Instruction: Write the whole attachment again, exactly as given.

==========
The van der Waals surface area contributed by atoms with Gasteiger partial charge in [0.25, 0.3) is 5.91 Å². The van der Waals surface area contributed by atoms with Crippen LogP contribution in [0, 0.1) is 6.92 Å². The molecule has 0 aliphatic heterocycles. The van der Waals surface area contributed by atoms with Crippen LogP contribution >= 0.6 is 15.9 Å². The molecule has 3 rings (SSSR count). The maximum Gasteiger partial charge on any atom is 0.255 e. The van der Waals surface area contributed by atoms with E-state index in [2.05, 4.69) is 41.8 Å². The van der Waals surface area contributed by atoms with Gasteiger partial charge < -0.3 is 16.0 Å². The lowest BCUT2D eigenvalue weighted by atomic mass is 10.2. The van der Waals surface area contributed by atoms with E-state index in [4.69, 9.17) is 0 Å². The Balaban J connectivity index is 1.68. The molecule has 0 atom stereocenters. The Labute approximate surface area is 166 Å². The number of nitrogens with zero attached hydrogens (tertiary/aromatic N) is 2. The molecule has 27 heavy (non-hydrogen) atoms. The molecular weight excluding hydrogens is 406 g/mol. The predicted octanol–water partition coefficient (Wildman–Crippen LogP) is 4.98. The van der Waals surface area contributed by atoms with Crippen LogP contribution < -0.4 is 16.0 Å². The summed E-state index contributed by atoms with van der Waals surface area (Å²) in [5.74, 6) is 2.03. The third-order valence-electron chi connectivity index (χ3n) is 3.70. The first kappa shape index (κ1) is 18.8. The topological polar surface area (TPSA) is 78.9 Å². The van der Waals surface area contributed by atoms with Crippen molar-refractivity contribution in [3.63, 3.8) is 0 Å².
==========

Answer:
The van der Waals surface area contributed by atoms with Gasteiger partial charge in [0.25, 0.3) is 5.91 Å². The van der Waals surface area contributed by atoms with Crippen LogP contribution in [0, 0.1) is 6.92 Å². The molecule has 0 aliphatic heterocycles. The van der Waals surface area contributed by atoms with Crippen LogP contribution >= 0.6 is 15.9 Å². The molecule has 3 rings (SSSR count). The maximum Gasteiger partial charge on any atom is 0.255 e. The van der Waals surface area contributed by atoms with E-state index in [2.05, 4.69) is 41.8 Å². The van der Waals surface area contributed by atoms with Gasteiger partial charge < -0.3 is 16.0 Å². The lowest BCUT2D eigenvalue weighted by atomic mass is 10.2. The van der Waals surface area contributed by atoms with E-state index in [4.69, 9.17) is 0 Å². The Balaban J connectivity index is 1.68. The molecule has 0 atom stereocenters. The Labute approximate surface area is 166 Å². The number of nitrogens with zero attached hydrogens (tertiary/aromatic N) is 2. The molecule has 27 heavy (non-hydrogen) atoms. The molecular weight excluding hydrogens is 406 g/mol. The predicted octanol–water partition coefficient (Wildman–Crippen LogP) is 4.98. The van der Waals surface area contributed by atoms with Crippen LogP contribution < -0.4 is 16.0 Å². The summed E-state index contributed by atoms with van der Waals surface area (Å²) in [5.74, 6) is 2.03. The third-order valence-electron chi connectivity index (χ3n) is 3.70. The first kappa shape index (κ1) is 18.8. The topological polar surface area (TPSA) is 78.9 Å². The van der Waals surface area contributed by atoms with Crippen molar-refractivity contribution in [3.63, 3.8) is 0 Å².